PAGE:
One size does not fit all: The difference between serving startups and scaleups
It’s amazing where we learn lessons — my latest was in a Traverse City, Michigan, boutique where I learned the meaning of OS — one size fits all. I looked at the little top skeptically, but the smiling clerk assured me it was indeed a communal size. Hmmmm…not so much. “How’s it going in there?” the cheerful clerk asked through the dressing room curtain. My response was muffled, mainly due to the fact that the little OS top had turned vicious, wrapping itself around me to the point where I was certain they would need the jaws of life to set me free.
No, my virtual friends, OS does not always fit all. Not in the dressing room and not in our business communities. Our businesses are different sizes with different needs, methods of learning, cultures and ways they communicate. And while it is tempting to develop a program you think will serve everyone, this easy-way-out approach can be a quick road to failure, particularly with your growth businesses that are often ignored simply because they are perceived as more challenging to serve. But let’s start with the companies that are easy to understand — the startups and small businesses.
These companies are hungry — for information, basic help and being around anyone who has taken the path before them and has lessons to share. Their issues are more operational than strategic and a one-to-many approach works well since many of them are looking for the same thing. You can get by with giving them advice and they love to network, so the more the merrier.
Second-stage businesses, those with 10 to 99 employees and revenues around $1 million to $50 million, face very different issues that are more strategic than operational. They are expanding their teams and markets, and sometimes in the process of diversifying industries. Good luck giving this group advice, because you are not likely their trusted source.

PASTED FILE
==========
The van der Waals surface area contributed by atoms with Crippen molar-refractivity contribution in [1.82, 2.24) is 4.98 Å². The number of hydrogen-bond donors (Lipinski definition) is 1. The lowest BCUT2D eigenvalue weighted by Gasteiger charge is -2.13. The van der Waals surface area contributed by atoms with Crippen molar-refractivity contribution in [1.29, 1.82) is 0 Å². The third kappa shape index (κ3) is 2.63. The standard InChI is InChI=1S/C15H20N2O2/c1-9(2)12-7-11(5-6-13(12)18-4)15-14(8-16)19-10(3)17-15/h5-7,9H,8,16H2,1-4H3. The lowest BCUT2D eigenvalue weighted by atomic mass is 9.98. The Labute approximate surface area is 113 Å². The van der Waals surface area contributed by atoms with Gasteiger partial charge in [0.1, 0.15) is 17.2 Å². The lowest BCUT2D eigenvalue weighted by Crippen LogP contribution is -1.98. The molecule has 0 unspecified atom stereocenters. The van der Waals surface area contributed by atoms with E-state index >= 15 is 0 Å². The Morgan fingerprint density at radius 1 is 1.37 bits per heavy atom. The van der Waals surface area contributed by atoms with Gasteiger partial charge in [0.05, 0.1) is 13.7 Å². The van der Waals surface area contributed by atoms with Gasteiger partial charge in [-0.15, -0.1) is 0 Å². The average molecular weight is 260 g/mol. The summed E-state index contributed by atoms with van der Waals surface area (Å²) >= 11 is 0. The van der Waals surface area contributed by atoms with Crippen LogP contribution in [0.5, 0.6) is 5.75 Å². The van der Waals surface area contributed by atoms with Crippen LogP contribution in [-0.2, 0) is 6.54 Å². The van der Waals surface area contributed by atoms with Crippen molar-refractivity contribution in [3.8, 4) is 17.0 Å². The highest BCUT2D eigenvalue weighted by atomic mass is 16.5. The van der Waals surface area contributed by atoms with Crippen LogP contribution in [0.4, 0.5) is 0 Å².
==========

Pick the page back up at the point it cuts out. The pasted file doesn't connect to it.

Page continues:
So who do they trust? Their peers. Demonstrate you appreciate their differences by developing peer-to-peer networks like CEO roundtables, and putting them in front of research experts on strategic growth issues around market identification and expansion, competitor intelligence and digital marketing.
And when it comes to networking, growth companies are more selective. You’ll not likely find them at your after-hours social/networking events. Instead, get them together with a successful third-stage company willing to share their experiences and watch the room light up. If you’re still stumped on how to serve these folks, for heaven’s sake, just ask them what they need. I’ve seen amazingly innovative programs arise from one question, “What kept you up last night?”
Regardless of who you’re serving, remember the importance of speed to market. By the time you’ve finished your third study and sixth focus group, these folks have moved on to greener and speedier pastures, and you’re not likely to get them back. Gather information, get feedback and get moving. While OS sounds appealing, your companies will thank you for going the extra mile to understand how incredibly different they really are.
Subscribe today!RSS Feed
“You like Trevor better than me!” lamented my neighbor’s daughter as she compared her mother’s love for her and her brother. I can tell you for a fact this is not true. My neighbor is a fabulous mom who showers love and affection on both of her children…
When contemplating a move to Grand Rapids, I had lunch with Rick Baker, president of the Grand Rapids Chamber of Commerce. “How do you like living here?” he asked our waitress. “I love it!” she gushed, as she explained all the reasons why she stayed in Grand Rapids. Rick asked the same question several more times that day, and the
Successful growth companies often think they don’t need help. And that can make it tough when Entrepreneur Support Organizations try to engage them in new programs. In the past, I used to offer what I considered sage advice…